How to Onboard a Product Designer

If you’re launching a new product, and you’re not a product designer yourself, there’s a fair chance that at some point, you’ll need or want to engage a designer to help you think through how to deliver the best experience possible to your users. UX designers and product designers (I’m using these terms interchangeably in this post) can help you shape a vision of a product into a concrete set of screens and experiences, ensuring that the product makes sense, and successfully delivers the value you’re envisioning.

So, easy enough right? Hire a designer (or grab the one from the internal UX department), sit them down, spit out some requirements, and they’re good to go, right?

Not so much. There’s a right way, and a wrong way, to onboard a product designer. The BRD-driven approach is the wrong way, the narrative approach is the right way. Let’s look at each in turn.

The BRD Approach

I’ve seen this a lot. Company X hires a designer, or gets someone internal to help, and the initial meeting is a 90-page deck of requirements dropped into the middle of the table. “There ya go, that’s what you need to design”. While it’s understandable that, for the stakeholders, this approach appears to be comprehensive, it’s fundamentally flawed. To illustrate this, let’s look at how we might create a BRD (Business Requirements Document) of a movie that needs to be made:

1Actor A is an old man
2Weather event should cause poor conditions
3Actor D should disable power
4Actor D should steal embryos
5Dinosaur embryos should be contained in vials
6Actor B is a palentologist
7Actor C is a palentologist
8Ensure that fences to dinosaur cages are controlled by power

You get the idea. It’s easy enough to see that this is a BRD for Jurassic Park
, but the problem is, it doesn’t tell the story. Sure, we see the facts, but we’re not sure how they come together to form the narrative and experience.

Let’s try a different approach: narrative.

The Narrative Approach

Now, instead of our BRD, we sit down with the movie designers, and we tell them a story:

An old, wealthy man purchases an island, and starts a dinosaur theme park on it. He invites two palentologists out to the island to get their blessing. While on the island, a storm approaches. During the storm, a rogue employee steals embryos to sell to someone off the island, disabling the power during the storm, which disables the fences. Dinosaurs begin escaping, putting everyone in danger, and the plan to open the island is scrapped.

Now, sure, I missed some details, but we’ll get there. The big difference is, I’ve painted a much more clear picture of what the experience of the movie should be, highlighting areas of tension and excitement, and giving a much more full understanding of the kind of experience we’re after.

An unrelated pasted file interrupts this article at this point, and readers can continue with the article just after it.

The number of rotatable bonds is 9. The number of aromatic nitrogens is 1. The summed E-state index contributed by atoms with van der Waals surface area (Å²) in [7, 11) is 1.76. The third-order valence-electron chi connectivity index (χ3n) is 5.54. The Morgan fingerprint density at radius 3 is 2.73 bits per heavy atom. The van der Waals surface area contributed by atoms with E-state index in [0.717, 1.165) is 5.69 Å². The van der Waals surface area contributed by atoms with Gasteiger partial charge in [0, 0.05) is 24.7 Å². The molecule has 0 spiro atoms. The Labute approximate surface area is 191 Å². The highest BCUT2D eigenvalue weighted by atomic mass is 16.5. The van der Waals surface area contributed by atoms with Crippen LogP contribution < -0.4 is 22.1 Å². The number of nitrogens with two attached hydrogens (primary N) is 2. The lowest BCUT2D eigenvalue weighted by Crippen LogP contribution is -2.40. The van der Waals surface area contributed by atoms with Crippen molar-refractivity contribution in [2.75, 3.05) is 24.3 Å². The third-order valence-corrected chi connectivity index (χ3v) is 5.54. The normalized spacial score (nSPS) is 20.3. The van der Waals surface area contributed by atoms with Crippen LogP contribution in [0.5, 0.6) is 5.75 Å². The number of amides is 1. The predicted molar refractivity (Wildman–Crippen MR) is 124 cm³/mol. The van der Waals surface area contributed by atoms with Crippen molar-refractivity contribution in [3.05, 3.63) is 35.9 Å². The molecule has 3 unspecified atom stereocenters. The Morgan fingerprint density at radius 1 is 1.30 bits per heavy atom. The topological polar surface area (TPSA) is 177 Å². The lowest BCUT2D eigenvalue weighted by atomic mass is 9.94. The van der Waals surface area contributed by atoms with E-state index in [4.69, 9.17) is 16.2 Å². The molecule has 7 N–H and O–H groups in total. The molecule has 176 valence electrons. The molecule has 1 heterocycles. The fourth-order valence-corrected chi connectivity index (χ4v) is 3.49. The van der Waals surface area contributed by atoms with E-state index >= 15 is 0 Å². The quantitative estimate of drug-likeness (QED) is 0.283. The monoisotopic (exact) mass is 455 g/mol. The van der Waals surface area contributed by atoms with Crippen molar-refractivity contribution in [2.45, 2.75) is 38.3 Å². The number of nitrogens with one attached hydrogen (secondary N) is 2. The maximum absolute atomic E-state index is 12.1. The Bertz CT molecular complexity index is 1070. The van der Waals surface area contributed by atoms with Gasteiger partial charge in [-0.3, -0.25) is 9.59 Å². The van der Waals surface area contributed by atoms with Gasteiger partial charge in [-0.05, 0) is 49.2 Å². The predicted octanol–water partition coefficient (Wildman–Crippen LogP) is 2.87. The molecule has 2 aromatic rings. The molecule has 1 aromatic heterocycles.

Your product is no different.

Why Narrative Beats Requirements

Requirements have their place. Requirements are a great way to double-check to ensure you’ve got full feature coverage. They’re a great way to structure development tasks. What they’re not good at is painting the idea about the product experience. Because requirements aren’t sequential, showing how an experience unfolds over time, they require a heavy amount of interpretation and synthesis to assemble them into a cohesive narrative. Looking at a disparate list of requirements is akin to getting individual sentences of a story, and trying to piece them together in the right order to make sense of it. There’s a fair chance you’ll get it wrong, or misunderstand how the parts come together.

With a narrative, that leap of synthesis is eliminated. The story tells us about the experience, and we can map parts of that story back
to requirements in order to provide more context (“A rogue employee steals embryos (see Requirement 4 and 5)”). These two artifacts can work together to tell the story and provide the details, but without the narrative, the strict list of requirements lacks the context that a product designer needs to fully understand how the experience should unfold.

This Is About Knowledge Transfer

Why is this important? Because when we design something, we have to transfer knowledge from someone’s head to another person’s head, in order to give a clear enough level of understanding for that second person – the designer – to effectively help craft the experience. For millenia, we’ve told stories to transfer knowledge, and this is exactly the same situation. When you need to clearly get a concept across, start with the story, not the list of requirements. You’ll get to shared understanding in a fraction of the time.

By the way, this goes for other business functions as well. Want marketing to do a better job with your campaigns? Instead of a feature list, tell them a story about how the product is used. Same goes for sales, same goes for leadership, etc. Stories always win, start there.

Justin Davis稿源:Justin Davis (源链) | 关于 | 阅读提示

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